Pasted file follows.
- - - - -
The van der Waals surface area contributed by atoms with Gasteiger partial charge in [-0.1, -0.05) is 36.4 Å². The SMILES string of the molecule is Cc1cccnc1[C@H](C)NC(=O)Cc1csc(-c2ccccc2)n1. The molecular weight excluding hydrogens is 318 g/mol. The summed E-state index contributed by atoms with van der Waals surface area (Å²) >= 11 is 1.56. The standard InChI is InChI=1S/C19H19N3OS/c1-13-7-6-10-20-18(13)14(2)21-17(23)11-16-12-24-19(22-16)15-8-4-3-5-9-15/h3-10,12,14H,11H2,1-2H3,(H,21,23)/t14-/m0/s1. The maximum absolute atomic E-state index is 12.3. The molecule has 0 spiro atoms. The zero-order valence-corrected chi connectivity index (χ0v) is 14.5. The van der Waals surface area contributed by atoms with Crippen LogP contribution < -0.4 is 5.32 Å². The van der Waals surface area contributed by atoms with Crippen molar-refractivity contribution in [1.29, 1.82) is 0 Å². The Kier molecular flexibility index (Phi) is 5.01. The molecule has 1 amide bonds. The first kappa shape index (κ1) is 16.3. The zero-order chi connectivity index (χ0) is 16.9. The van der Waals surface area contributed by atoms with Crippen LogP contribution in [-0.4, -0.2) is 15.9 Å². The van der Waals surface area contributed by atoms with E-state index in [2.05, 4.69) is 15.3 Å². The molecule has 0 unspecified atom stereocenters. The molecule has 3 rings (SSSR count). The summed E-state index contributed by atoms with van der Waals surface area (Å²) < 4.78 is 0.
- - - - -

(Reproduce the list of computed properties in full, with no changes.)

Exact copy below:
The van der Waals surface area contributed by atoms with Gasteiger partial charge in [-0.1, -0.05) is 36.4 Å². The SMILES string of the molecule is Cc1cccnc1[C@H](C)NC(=O)Cc1csc(-c2ccccc2)n1. The molecular weight excluding hydrogens is 318 g/mol. The summed E-state index contributed by atoms with van der Waals surface area (Å²) >= 11 is 1.56. The standard InChI is InChI=1S/C19H19N3OS/c1-13-7-6-10-20-18(13)14(2)21-17(23)11-16-12-24-19(22-16)15-8-4-3-5-9-15/h3-10,12,14H,11H2,1-2H3,(H,21,23)/t14-/m0/s1. The maximum absolute atomic E-state index is 12.3. The molecule has 0 spiro atoms. The zero-order valence-corrected chi connectivity index (χ0v) is 14.5. The van der Waals surface area contributed by atoms with Crippen LogP contribution < -0.4 is 5.32 Å². The van der Waals surface area contributed by atoms with Crippen molar-refractivity contribution in [1.29, 1.82) is 0 Å². The Kier molecular flexibility index (Phi) is 5.01. The molecule has 1 amide bonds. The first kappa shape index (κ1) is 16.3. The zero-order chi connectivity index (χ0) is 16.9. The van der Waals surface area contributed by atoms with Crippen LogP contribution in [-0.4, -0.2) is 15.9 Å². The van der Waals surface area contributed by atoms with E-state index in [2.05, 4.69) is 15.3 Å². The molecule has 0 unspecified atom stereocenters. The molecule has 3 rings (SSSR count). The summed E-state index contributed by atoms with van der Waals surface area (Å²) < 4.78 is 0.